I’ve been thinking a lot lately about the role of the central character in YA novels – namely, her personality.
Someone once told me that the key to the success of a particular, wildly popular novel was that the central character, a teenage girl, had hardly any personality traits at all. No obvious quirks or flaws or qualities. No distinguishing marks. Even her appearance was indistinctive. She was attractive, without any details.
The reason, he said, was simple. This allows every reader to put herself into the story, to imagine that she is the protagonist of the book, to fantasize that she is the heroine. Sure, things happened to the central character, and around her, but it is what life does to her that is important, not what she does with her life, he said. If a central character has a distinctive way of acting or thinking, it can interfere with the average reader imagining themselves being her.
I wondered about that at the time, and I still do, but it seems a little cynical to me. Maybe it is a good strategy for some YA writers, but I couldn’t imagine bringing such a girl to life. The only way I can bring a character to life on the page, to make her talk and think and feel, is to make her real to me – which means giving her all the complexity that I see in myself and in the people around me, and especially in the girls that I remember in my teenage years.
That means imagining a person who isn’t perfect, isn’t an angel or a saint or a genius or empty-head either. It also means imagining someone with a checkered history, with both precious and painful memories, with insecurities and doubts and fears and desires. She has to have scars, hang-ups and emotional baggage. She sometimes makes mistakes and has regrets. She isn’t a role model. She’s a human being in the midst of huge change, ie teenagehood.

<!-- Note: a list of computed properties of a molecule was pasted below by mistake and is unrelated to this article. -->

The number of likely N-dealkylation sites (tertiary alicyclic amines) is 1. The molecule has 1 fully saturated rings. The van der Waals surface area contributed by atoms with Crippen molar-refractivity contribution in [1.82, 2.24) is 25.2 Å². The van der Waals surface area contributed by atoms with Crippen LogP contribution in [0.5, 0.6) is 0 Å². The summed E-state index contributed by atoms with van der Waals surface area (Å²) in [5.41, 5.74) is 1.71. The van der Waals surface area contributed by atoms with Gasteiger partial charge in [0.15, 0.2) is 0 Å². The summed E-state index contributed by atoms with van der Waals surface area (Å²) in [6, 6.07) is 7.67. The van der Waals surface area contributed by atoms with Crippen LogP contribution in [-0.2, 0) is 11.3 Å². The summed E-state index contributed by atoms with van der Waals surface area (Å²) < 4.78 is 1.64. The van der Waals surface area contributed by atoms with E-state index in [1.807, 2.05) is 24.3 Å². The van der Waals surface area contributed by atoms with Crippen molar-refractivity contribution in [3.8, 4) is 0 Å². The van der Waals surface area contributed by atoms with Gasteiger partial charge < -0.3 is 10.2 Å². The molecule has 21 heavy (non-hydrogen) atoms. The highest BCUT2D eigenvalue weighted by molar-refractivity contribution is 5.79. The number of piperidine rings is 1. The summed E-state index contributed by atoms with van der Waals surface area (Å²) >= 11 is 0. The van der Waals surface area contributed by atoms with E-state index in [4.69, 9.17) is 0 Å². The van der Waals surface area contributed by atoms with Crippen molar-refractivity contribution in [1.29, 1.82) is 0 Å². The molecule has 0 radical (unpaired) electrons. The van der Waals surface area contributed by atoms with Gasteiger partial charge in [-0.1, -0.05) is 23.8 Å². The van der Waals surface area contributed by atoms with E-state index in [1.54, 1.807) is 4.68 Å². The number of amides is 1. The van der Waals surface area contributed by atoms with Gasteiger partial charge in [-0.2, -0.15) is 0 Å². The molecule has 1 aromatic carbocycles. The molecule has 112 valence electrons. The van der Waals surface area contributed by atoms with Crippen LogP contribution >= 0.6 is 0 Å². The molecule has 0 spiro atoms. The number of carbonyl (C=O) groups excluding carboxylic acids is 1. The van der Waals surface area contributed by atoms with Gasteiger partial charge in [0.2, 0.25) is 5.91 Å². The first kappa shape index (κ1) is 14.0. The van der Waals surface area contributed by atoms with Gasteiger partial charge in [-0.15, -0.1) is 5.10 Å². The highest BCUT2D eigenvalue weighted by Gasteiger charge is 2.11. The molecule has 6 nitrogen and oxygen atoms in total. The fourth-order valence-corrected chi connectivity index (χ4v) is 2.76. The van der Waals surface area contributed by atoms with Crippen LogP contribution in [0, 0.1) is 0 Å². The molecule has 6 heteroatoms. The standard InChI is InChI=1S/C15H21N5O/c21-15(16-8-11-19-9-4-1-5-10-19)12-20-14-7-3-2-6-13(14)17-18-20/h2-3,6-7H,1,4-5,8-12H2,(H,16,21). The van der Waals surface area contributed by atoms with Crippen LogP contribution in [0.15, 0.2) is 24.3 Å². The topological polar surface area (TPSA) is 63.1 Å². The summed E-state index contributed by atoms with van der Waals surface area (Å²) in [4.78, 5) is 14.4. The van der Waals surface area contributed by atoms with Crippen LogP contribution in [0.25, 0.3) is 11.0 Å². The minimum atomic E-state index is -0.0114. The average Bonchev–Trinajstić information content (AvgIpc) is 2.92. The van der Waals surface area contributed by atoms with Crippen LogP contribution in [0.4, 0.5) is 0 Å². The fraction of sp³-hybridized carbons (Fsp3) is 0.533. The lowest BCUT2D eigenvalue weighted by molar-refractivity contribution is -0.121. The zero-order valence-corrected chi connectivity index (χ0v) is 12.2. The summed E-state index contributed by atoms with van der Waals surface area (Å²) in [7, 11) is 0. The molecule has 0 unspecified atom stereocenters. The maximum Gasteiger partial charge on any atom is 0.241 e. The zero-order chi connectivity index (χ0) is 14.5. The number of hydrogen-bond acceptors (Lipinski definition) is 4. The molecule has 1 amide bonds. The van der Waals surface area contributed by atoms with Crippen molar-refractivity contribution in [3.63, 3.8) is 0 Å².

I’m thinking about this because I sometimes get feedback from Apparition readers that they aren’t wild about my central character Amelia, saying she lacks confidence, suffers from too much doubt, and too much indecision about the boys in her life. Also, she thinks a lot, and ruminates about everything too much and seems to contradict herself sometimes.
But I’m happy knowing there are quite a few readers out there who do like Amelia, and cut her some slack. After all, she is suffering from grief and loneliness and depression, but she still has a sense of dark humour and she doesn’t run away when the going gets tough. She will walk alone into a haunted barn if she thinks she should – knowing that she won’t actually be in there alone at all.
In the end, I’m totally okay with readers who don’t identify with Amelia so much, because we don’t always identify with everyone we meet in real life and that’s okay. But I hope they will give her a chance, see that she is struggling to be a better person, and that, over time, she might even gain a little wisdom!